Background Stenosis is the most common complication of Crohn's disease (CD). Long-term outcome of patients receiving tumour necrosis factor (TNF) antagonists for such disease complication is poorly understood. Methods 51 CD patients (from July 2006 to November 2015) who had a diagnosis of small bowel or colonic stenosis, diagnosed by colonoscopy and/or MRI enterography, and were treated with TNF antagonists (adalimumab or infliximab) were enrolled. The primary outcome was to assess the rate of success of TNF antagonists on avoiding abdominal surgery for stricturing CD patients. Results 20 patients (39.2%) underwent surgery during the follow-up period. The overall incidence of abdominal surgery was 1.8 per 100 person-months at risk, while the median time to surgery was 37.9 months. The univariable and multivariable Cox's proportional hazards analysis of baseline parameters indicated that disease location (colonic vs ileal, HR: 28.2, 95% CI: 2.45–324, p = 0.007; ileocolonic vs ileal, HR: 3.38, 95% CI: 1.09–10.5, p = 0.035), prestenotic dilatation (per 1-mm increase, HR: 1.08, 95% CI: 1.01–1.15, p = 0.022) and the existence of non-perianal fistula (HR: 9.77, 95% CI: 2.99–31.9, p < 0.001) are independent risk factors for abdominal surgery. Conclusions In stricturing CD, anti-TNFs are effective in up to about two-thirds of the patients.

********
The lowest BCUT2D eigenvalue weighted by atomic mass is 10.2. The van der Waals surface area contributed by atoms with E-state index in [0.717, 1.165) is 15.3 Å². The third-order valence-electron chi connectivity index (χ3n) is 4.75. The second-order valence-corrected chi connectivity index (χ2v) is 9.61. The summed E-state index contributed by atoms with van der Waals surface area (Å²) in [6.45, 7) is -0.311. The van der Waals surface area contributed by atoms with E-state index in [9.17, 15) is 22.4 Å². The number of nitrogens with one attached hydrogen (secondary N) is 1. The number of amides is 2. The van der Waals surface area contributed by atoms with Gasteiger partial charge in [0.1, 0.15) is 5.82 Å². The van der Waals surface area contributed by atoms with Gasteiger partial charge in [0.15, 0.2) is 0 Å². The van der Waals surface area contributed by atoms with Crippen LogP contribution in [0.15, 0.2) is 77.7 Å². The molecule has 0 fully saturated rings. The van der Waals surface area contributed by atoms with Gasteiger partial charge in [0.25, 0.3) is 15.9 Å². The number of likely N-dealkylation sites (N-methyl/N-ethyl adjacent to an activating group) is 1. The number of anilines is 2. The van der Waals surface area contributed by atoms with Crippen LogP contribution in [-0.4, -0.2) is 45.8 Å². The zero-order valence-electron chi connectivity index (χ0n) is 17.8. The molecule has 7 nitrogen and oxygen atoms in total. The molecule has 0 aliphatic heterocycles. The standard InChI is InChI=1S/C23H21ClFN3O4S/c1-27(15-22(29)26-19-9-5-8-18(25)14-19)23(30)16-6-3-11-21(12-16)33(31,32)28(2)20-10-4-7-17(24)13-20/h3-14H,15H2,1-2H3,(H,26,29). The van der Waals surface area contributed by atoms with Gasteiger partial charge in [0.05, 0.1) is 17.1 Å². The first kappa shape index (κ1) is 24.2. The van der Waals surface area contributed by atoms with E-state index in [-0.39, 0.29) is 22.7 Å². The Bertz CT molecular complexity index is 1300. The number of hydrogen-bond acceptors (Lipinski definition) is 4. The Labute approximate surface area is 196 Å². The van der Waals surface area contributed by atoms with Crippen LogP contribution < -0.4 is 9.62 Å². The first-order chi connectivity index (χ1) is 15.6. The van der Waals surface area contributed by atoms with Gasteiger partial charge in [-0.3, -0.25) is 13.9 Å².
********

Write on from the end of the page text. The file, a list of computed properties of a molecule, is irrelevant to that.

- Crohn's disease
ASJC Scopus subject areas